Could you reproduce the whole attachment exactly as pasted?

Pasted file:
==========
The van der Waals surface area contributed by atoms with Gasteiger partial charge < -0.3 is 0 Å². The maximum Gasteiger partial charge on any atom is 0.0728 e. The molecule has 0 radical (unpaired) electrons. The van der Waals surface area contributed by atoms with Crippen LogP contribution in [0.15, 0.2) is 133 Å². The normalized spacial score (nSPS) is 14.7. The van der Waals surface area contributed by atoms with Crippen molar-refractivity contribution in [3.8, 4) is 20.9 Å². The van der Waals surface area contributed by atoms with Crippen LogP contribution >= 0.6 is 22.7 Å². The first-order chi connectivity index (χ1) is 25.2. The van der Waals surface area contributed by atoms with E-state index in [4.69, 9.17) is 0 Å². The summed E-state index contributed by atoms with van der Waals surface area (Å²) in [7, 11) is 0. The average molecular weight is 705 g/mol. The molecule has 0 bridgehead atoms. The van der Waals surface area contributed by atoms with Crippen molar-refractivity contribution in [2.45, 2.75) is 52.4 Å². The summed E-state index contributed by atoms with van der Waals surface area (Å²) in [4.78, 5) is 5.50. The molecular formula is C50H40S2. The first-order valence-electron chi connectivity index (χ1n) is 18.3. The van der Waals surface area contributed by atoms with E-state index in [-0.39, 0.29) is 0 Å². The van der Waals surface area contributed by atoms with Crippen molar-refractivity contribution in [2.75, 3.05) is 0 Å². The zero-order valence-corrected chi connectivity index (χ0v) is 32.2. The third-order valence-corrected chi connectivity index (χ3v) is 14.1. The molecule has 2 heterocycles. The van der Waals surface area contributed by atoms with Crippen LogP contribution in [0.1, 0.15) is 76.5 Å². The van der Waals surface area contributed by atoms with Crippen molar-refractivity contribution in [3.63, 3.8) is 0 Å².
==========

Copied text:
The van der Waals surface area contributed by atoms with Gasteiger partial charge < -0.3 is 0 Å². The maximum Gasteiger partial charge on any atom is 0.0728 e. The molecule has 0 radical (unpaired) electrons. The van der Waals surface area contributed by atoms with Crippen LogP contribution in [0.15, 0.2) is 133 Å². The normalized spacial score (nSPS) is 14.7. The van der Waals surface area contributed by atoms with Crippen molar-refractivity contribution in [3.8, 4) is 20.9 Å². The van der Waals surface area contributed by atoms with Crippen LogP contribution >= 0.6 is 22.7 Å². The first-order chi connectivity index (χ1) is 25.2. The van der Waals surface area contributed by atoms with E-state index in [4.69, 9.17) is 0 Å². The summed E-state index contributed by atoms with van der Waals surface area (Å²) in [7, 11) is 0. The average molecular weight is 705 g/mol. The molecule has 0 bridgehead atoms. The van der Waals surface area contributed by atoms with Crippen molar-refractivity contribution in [2.45, 2.75) is 52.4 Å². The summed E-state index contributed by atoms with van der Waals surface area (Å²) in [4.78, 5) is 5.50. The molecular formula is C50H40S2. The first-order valence-electron chi connectivity index (χ1n) is 18.3. The van der Waals surface area contributed by atoms with E-state index in [-0.39, 0.29) is 0 Å². The van der Waals surface area contributed by atoms with Crippen molar-refractivity contribution in [2.75, 3.05) is 0 Å². The zero-order valence-corrected chi connectivity index (χ0v) is 32.2. The third-order valence-corrected chi connectivity index (χ3v) is 14.1. The molecule has 2 heterocycles. The van der Waals surface area contributed by atoms with Crippen LogP contribution in [0.1, 0.15) is 76.5 Å². The van der Waals surface area contributed by atoms with Crippen molar-refractivity contribution in [3.63, 3.8) is 0 Å².